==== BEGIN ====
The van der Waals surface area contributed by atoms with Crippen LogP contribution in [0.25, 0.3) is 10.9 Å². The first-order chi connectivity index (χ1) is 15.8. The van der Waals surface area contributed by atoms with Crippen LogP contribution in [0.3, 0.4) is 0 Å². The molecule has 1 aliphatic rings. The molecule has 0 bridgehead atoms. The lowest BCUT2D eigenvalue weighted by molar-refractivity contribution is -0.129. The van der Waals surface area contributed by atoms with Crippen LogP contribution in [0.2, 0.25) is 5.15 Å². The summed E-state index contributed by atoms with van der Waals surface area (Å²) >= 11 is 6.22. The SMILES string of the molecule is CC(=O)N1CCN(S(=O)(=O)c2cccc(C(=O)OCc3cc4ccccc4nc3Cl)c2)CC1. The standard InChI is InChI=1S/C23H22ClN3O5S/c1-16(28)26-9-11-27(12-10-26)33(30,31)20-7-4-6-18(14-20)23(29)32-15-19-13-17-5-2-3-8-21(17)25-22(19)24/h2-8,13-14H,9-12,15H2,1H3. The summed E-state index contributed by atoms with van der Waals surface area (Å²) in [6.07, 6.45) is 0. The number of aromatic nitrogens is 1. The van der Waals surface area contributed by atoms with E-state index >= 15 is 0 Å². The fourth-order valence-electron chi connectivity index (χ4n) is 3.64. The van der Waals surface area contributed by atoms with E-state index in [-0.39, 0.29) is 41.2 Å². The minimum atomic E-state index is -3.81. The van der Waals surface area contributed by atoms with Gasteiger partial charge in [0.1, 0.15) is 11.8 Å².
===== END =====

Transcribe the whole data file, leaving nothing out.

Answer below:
The van der Waals surface area contributed by atoms with Crippen LogP contribution in [0.25, 0.3) is 10.9 Å². The first-order chi connectivity index (χ1) is 15.8. The van der Waals surface area contributed by atoms with Crippen LogP contribution in [0.3, 0.4) is 0 Å². The molecule has 1 aliphatic rings. The molecule has 0 bridgehead atoms. The lowest BCUT2D eigenvalue weighted by molar-refractivity contribution is -0.129. The van der Waals surface area contributed by atoms with Crippen LogP contribution in [0.2, 0.25) is 5.15 Å². The summed E-state index contributed by atoms with van der Waals surface area (Å²) >= 11 is 6.22. The SMILES string of the molecule is CC(=O)N1CCN(S(=O)(=O)c2cccc(C(=O)OCc3cc4ccccc4nc3Cl)c2)CC1. The standard InChI is InChI=1S/C23H22ClN3O5S/c1-16(28)26-9-11-27(12-10-26)33(30,31)20-7-4-6-18(14-20)23(29)32-15-19-13-17-5-2-3-8-21(17)25-22(19)24/h2-8,13-14H,9-12,15H2,1H3. The summed E-state index contributed by atoms with van der Waals surface area (Å²) in [6.07, 6.45) is 0. The number of aromatic nitrogens is 1. The van der Waals surface area contributed by atoms with E-state index >= 15 is 0 Å². The fourth-order valence-electron chi connectivity index (χ4n) is 3.64. The van der Waals surface area contributed by atoms with E-state index in [-0.39, 0.29) is 41.2 Å². The minimum atomic E-state index is -3.81. The van der Waals surface area contributed by atoms with Gasteiger partial charge in [0.1, 0.15) is 11.8 Å².